Rendering Plants: Everything You Never Wanted to Know
Rendering plants process otherwise terrifying materials into relatively safe byproducts. A favourite statement of renderers is that “rendering is recycling.” And it’s true. Without renderers, our landfills would quickly overflow, poisoning the planet with the gases emitted from carcasses. So while the process is not for the faint of heart, it is essential as long as we continue to use animals for their food and secretions.
What goes in
Rendering plants process “leftovers” from “meat and poultry packing plants, grocery stores, restaurants, butcher shops, restaurants and food service, and farms” (source).
Ever wonder where that leftover restaurant cooking oil goes? Rendering plants. Ditto for expired and recalled products from grocery stores. The blood from the slaughterhouse floor? Rendering plant. Bones? Rendering Plant. Skin, hair, feathers and other undesirable bits? The Rendering Plant!
It’s practically magic: pretty much every animal product is worth something after a trip to the Renderer.
What comes out?
The National Renderers Association takes these raw inputs and transforms them with heat into:
“meat and bone meal, meat meal, blood meal, fish meal, poultry by-product meal, poultry meal, and feather meal, as well as species-specific versions of these products like lamb meal. Fat products include tallow (from cattle), yellow grease (recycled cooking oil from restaurants and other food service), choice white grease (from pigs), fish oil and poultry fat.”
We turn these by-products into food for livestock, fish and pets. Ever wonder what farmed salmon has been eating? Quite possibly horse meal from a rendering plant. Oils from rendering plants form a large part of Biofuel (think about that next time you fill your tank). Fertilizers also contain protein meal from rendering plants.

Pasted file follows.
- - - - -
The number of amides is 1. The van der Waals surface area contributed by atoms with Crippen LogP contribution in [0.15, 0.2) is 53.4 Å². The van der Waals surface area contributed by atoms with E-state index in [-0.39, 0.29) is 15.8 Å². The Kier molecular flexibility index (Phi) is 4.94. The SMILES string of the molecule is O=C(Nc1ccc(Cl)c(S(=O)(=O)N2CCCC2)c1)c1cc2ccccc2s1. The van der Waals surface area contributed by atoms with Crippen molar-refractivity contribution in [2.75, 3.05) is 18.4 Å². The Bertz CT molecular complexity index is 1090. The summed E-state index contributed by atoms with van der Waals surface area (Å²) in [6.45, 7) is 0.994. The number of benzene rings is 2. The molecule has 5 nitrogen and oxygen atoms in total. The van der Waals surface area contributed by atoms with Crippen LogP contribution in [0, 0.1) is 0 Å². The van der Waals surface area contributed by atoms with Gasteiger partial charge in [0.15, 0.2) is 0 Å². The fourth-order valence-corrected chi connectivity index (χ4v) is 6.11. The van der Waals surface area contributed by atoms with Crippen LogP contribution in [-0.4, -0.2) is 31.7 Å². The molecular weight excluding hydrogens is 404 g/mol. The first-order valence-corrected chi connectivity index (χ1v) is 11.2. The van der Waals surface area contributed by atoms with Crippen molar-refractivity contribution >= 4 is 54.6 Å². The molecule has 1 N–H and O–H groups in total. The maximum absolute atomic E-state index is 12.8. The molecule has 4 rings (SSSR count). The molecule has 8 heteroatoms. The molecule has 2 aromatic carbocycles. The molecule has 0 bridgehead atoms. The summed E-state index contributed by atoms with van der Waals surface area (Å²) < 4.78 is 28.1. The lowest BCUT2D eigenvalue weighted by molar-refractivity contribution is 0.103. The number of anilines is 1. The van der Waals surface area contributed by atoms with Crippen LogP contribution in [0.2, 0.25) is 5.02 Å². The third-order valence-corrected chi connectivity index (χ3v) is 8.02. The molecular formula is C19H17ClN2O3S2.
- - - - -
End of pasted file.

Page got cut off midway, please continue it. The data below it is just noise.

If you aren’t buying vegan cosmetics, gird your loins. According to the National Renderers Association, renderers also refine their products “into ingredients for other products such as soap, lubricants, paints, inks, varnishes, cosmetics, perfume, shaving cream, explosives, pharmaceuticals, crayons, leather, textiles, rubber products, and plastics.” The list is quite comprehensive, and unless your products explicitly state they contain vegetable glycerine, most glycerine and stearic acid are animal derived.
By-products made by Rendering Plants are everywhere
I’m not telling you this to gross you out. Well, it’s not MOSTLY to gross you out. Renderers really are necessary, and will be until people stop consuming animal products.
Basically, rendering plants make being 100%vegan impossible. And that’s honestly something you’ll just have to live with.
Unless you spin your own clothes, never use rubber or buy paint, you probably are using a few products from rendering plants. Even biodiesel contains 5% or more tallow, so taking public transportation won’t exempt you from these by-products.
I think this is definitely an area where the “possible and practicable” part of Donald Watson’s original definition of veganism comes into play. As a vegan, I avoid rendering plant products as much as possible. But since animal fat is even found in biodiesel, this is difficult.